OMG. I LOVED that book! Absolutely loved it! And I've got a new author friend b/c of it, but I have to say, the publisher did her and that book a huge disservice.

    hmmm - word verification: Phave.

    For a phan of the Phillies here in Philadelphia, talking about a phavorite book, that word seems appropro :)

  3. I have an addiction to buying books based on covers and there are countless time that a book had a great cover and the story didn't measure up! However I have a very pretty library of books :)

    One book recently that did have a great cover and a fabulous story was The Monsters of Templeton by Lauren Groff. The cover is gorgeous and if you like books about having to research your own history (and discovering the truth about your family in the process) this book is for you!

  4. I bought a copy of Georgette Heyer's Sylvester many years ago and have always thought that the cover was perfect. The tone was right and the people on the cover actually looked like the characters as they were described in the book. I read that book so many times that I wore it out, and when it was reprinted by another publisher, I had to buy it again, however, the cover art was perfectly awful! So I tore the cover off of the original copy and stuck it in the new one.
    Sometimes it just doesn't pay to mess with perfection...

  5. Woohoo, great cover, Libby! :) I definitely have picked up a book based on it's cover, and loved the book too! :)

  6. There are some covers that I think are artful but don't necessarily pull me in. I just read Pat Barker's REGENERATION and, although the cover art on the trade paperback I had was okay, it just didn't scream "pick me up." I got the book on a recommendation from a friend.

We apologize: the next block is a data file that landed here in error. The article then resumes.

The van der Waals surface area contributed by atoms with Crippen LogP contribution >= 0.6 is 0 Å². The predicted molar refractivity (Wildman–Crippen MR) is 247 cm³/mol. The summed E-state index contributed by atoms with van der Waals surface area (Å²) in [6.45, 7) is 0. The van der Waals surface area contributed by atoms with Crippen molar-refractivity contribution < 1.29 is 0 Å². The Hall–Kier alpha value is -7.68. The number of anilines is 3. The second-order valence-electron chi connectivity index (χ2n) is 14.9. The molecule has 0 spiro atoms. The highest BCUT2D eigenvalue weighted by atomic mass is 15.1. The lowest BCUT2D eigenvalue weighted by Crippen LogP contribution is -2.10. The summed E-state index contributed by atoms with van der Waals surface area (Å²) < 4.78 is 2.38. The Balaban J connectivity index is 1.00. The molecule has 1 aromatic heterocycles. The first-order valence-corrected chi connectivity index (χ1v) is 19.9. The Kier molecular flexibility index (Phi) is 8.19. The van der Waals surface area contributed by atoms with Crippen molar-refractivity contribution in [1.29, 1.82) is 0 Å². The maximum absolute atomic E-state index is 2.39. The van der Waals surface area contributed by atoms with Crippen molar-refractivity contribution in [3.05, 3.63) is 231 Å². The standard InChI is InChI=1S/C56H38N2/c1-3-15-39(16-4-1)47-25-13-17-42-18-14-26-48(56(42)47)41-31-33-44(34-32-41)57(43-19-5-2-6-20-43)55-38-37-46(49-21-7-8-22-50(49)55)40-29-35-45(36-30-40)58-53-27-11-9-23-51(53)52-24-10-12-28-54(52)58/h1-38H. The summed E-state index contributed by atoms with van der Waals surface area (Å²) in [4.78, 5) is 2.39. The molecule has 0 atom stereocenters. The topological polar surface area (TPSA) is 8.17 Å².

7. Love your cover, Libby. But I'm not much on picking books by the covers, though I have to say, I am so glad Sourcebooks has amazing cover artists! I just love all our covers. I'm more of a title gal. Give me a great title and I'll pick it up.

  8. What a great cover, and it fits so well with Fire Me; I'd guess straight away that it was the same author. Cool!

  9. LOVE your new cover, Libby!

    Yes, I know we are very blessed to have the talented crew in the Sourcebooks Art Dept. giving us all such great covers!

    Can't wait to see my new one for my July release.


  10. Libby, I apologize profusely for being so wrapped up this week that my visit to the blog has been delayed. Wow! The cover is fantastic! I really love it. And you are so right about it catching the tones of your previous one. That is marvelous.

    Covers are a phenomenon in the book world. Over all I do feel that Sourcebooks listens well and take all aspects of the story as well as marketing image into consideration. However our covers end up, even if not precisely as we may have imagined, that are so beautiful and well constructed. Way above most, IMO.

    Best of luck with this one!


Post a Comment